He is not overly sanguine, however: "In the race between the newspaper and television or radio, the last two will win. But newspapers remain the most important. People will always be keen to buy them. A newspaper's way of dealing with the news, which is the first task of any daily, differs very much from that of TV or radio. There is greater opportunity for journalists to collect material, to verify and enrich it with details, background information, and commentaries. They generally have the time to dedicate their efforts to such end -- at least, that is true of those journalists who wish to fulfill their task to perfection." The caveat is typical of this man, whose words are always measured: if he sometimes speaks slowly, it is simply that he is searching for the most appropriate expression. He always finds it.
It is this caution, too, that allows him to perceive a vital fact: technology is no panacea. "At present, Egyptian journalism is going through a vital phase of development. Editors are being trained to use computers and other devices. But these cannot produce the hoped-for results, unless our younger colleagues combine those skills with a good command of the language in which they write. That was the criterion used by the older generations in evaluating a story. In those days, there were no printing, spelling or grammar mistakes in the papers, although the methods we used were backward as compared to those we use today."
If linguistic standards have deteriorated, Naguib believes, this is due to the decline of education in general: "Overcrowded classrooms, and the tendency of many teachers to increase their income by giving private lessons." Such factors, combined with decreased willingness on the part of journalists "to go out and look for a story, to verify facts or research an article in depth", result in a paradox that saddens Naguib: "Technology in the field of journalism has made tremendous progress. Unfortunately, the standard of the written news item has regressed, even in comparison to several years ago."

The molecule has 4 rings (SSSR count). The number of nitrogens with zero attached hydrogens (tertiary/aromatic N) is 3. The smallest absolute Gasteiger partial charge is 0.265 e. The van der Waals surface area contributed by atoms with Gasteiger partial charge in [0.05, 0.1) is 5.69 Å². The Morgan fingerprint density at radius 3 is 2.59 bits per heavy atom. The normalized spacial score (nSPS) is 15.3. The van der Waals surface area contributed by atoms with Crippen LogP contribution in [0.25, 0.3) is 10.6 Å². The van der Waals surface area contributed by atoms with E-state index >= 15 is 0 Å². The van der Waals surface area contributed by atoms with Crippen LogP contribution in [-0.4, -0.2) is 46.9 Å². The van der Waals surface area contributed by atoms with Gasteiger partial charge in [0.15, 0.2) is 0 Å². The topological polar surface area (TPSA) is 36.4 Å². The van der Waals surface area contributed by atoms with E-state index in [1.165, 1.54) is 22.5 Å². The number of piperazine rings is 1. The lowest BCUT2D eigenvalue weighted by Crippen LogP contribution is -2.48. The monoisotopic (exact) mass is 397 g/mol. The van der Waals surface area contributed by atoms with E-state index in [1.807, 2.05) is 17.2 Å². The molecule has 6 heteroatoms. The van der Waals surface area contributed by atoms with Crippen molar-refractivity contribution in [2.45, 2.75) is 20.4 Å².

Before the dawn of the computer age, he remembers, journalists were constantly looking for a scoop. Honest competition enriched the news, and ultimately benefited the readers. "Today's papers," notes Naguib, "have increased the number of their pages and diversity of the topics they cover, but the difference should lie in the research, investigation of articles, the analyses, and reports by correspondents abroad. If I were to criticise the Egyptian press today, I would focus on the way accidents and crimes are covered. These topics should be dealt with in a way that takes the human aspect into account with far more sensitivity than is currently the case."
Reporters' responsibility, then, is a point Naguib takes very seriously, on every level. "Instead of focusing only on leaders' names, we need to mention those who do not hold key posts. The future is really theirs, and they must be encouraged if they are to prepare themselves for the tasks they are to accomplish."
Soaring through the skies while remaining firmly grounded; the ease afforded by technology, and the burden of responsibility; more readers, and greater accuracy and humanity in reporting: such are the apparent paradoxes that Naguib would reconcile. If there is a man for the task, it is he.
Photo: Randa Shaath